Reflecting on last week’s post, it seems that weeds get a bad reputation. These native plants that grow liberally in our gardens are quite often deemed useless and a pain. However, small, non-threatening amounts of weeds can offer good services to your garden so long as they do not compromise the growth of your other plants.
Weeds for soil improvement
Rather than leaving your soil open and exposed, why not grow some weeds? It may be better to have something growing in your soil than nothing at all. When soil is exposed to harsh weather, it can be wiped clean of many of its qualities that make it fine for growing.
Deep rooted weeds such as thistle or dandelion can make minerals more available to other plants by reaching deep into the ground, they also serve important aerators and can improve drainage. Strong rooted weeds such as quack grass can help break up hardpans and allow other plants to feed from lower soils. Weeds from the legume family such as clover and vetch have nitrogen-fixing properties which will enhance the fertility of the soil.
Letting weeds grow on unused land can protect your soil from exposure and erosion. Maintaining plant life on land and in garden beds not only protects it, but can ameliorate it. Weeds will add organic matter to the soil that will keep nutrients accessible, improve water retention capacity and allow soil aeration for when you do decide to cultivate.
Weeds and soil diagnostics
Like any plants, weeds have conditions in which they thrive. Many weeds do best in marginal soils. Identifying the weeds in your garden is important for they can assist in determining what soil amendments you need to employ to improve and build up your soil.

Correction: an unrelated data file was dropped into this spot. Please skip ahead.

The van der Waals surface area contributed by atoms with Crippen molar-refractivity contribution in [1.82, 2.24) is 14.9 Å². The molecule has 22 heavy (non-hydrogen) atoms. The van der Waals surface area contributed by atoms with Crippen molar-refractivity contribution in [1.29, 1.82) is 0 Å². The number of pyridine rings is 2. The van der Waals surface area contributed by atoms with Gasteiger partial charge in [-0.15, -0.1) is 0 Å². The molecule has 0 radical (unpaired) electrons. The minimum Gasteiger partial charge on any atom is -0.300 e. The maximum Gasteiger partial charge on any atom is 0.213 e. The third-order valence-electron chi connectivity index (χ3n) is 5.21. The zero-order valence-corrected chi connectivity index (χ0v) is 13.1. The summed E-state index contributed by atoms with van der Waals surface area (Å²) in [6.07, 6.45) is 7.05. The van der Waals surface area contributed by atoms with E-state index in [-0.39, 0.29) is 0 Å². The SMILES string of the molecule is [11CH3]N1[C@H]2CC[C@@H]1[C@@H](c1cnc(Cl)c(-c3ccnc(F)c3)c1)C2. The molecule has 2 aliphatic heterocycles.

In fertile soil you can find: lamb’s quarter, chickweed, thistle and dandelion.
Lean soil: shepherd’s purse, mullein.
In compacted (hardpan) soil: plantain, knotweed, quack grass, clover, mouse-ear chickweed.
Poor drainage: Colt’s foot, buttercup.
Acidic soil: moss, sorrel, daisy, knotweed, horsetail, nettle.
Alkaline soil: clover, Queen Anne ’s lace, chickory, chickweed.
Weeds as food
As you may know, many of the weeds we have in our gardens are edible. They can make a great addition to summer salads and soups. Best of all, they’re free and effortless. Here is a list of some of them and how you might want to prepare them!
Clover: the sweet flowers can be pulled apart and sprinkled over salads. Flowers can also can also be steeped for tea.
Dandelion: the leaves (best when young and before plant has flowered) make a great addition to salads, they can also be dried to make tea. These leaves are high in iron and are known for their liver-cleansing properties. The root can be toasted and made into a drink similar to coffee.
Lamb’s Quarter: leaves, best when young. You can eat raw in salads or steam/cook leaves and serve as a cooked green.
Sheep Sorrel: the leaves of this weed are sour and delicious. This is a recipe from our friends over at Adventures in Local Food cooked up with sheep’s sorrel. It’s also quite delicious accompanied by rhubarb in a spring crisp!
Stinging Nettle: leaves are edible when raw, but they’ll sting your mouth for a bit. Perhaps are best consumed when dried and steeped as a tea.
Purselane: leaves of this weed have a delightful lemon flavour, great when added to salads or a garnish for soup.
Japanese Knotweed: Young shoots can be harvested before they are 8 inches long, and can be eaten quite like asparagus. Check out this post for a great knotweed salad!
For further reading:
Interested in learning more about microbes and soil health? Click here.
Want to know the steps to getting your soil tested? Click here.
Written by: Mhari Lamarque